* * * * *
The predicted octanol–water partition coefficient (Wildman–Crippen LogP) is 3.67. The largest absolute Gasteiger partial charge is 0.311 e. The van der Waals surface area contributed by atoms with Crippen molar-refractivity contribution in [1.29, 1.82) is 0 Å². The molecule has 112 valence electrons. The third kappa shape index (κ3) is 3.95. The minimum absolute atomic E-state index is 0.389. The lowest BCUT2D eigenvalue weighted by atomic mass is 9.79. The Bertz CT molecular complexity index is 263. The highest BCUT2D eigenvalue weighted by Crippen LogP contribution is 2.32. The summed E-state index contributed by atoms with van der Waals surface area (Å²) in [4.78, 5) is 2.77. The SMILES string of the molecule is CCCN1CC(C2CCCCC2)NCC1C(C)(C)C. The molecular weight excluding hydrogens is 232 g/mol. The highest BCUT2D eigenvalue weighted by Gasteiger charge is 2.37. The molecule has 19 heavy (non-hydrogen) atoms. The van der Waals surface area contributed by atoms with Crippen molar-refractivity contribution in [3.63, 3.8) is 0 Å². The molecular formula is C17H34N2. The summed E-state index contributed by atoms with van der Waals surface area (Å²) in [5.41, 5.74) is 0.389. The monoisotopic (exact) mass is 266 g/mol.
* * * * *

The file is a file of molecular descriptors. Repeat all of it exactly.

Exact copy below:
The predicted octanol–water partition coefficient (Wildman–Crippen LogP) is 3.67. The largest absolute Gasteiger partial charge is 0.311 e. The van der Waals surface area contributed by atoms with Crippen molar-refractivity contribution in [1.29, 1.82) is 0 Å². The molecule has 112 valence electrons. The third kappa shape index (κ3) is 3.95. The minimum absolute atomic E-state index is 0.389. The lowest BCUT2D eigenvalue weighted by atomic mass is 9.79. The Bertz CT molecular complexity index is 263. The highest BCUT2D eigenvalue weighted by Crippen LogP contribution is 2.32. The summed E-state index contributed by atoms with van der Waals surface area (Å²) in [4.78, 5) is 2.77. The SMILES string of the molecule is CCCN1CC(C2CCCCC2)NCC1C(C)(C)C. The molecular weight excluding hydrogens is 232 g/mol. The highest BCUT2D eigenvalue weighted by Gasteiger charge is 2.37. The molecule has 19 heavy (non-hydrogen) atoms. The van der Waals surface area contributed by atoms with Crippen molar-refractivity contribution in [3.63, 3.8) is 0 Å². The molecular formula is C17H34N2. The summed E-state index contributed by atoms with van der Waals surface area (Å²) in [5.41, 5.74) is 0.389. The monoisotopic (exact) mass is 266 g/mol.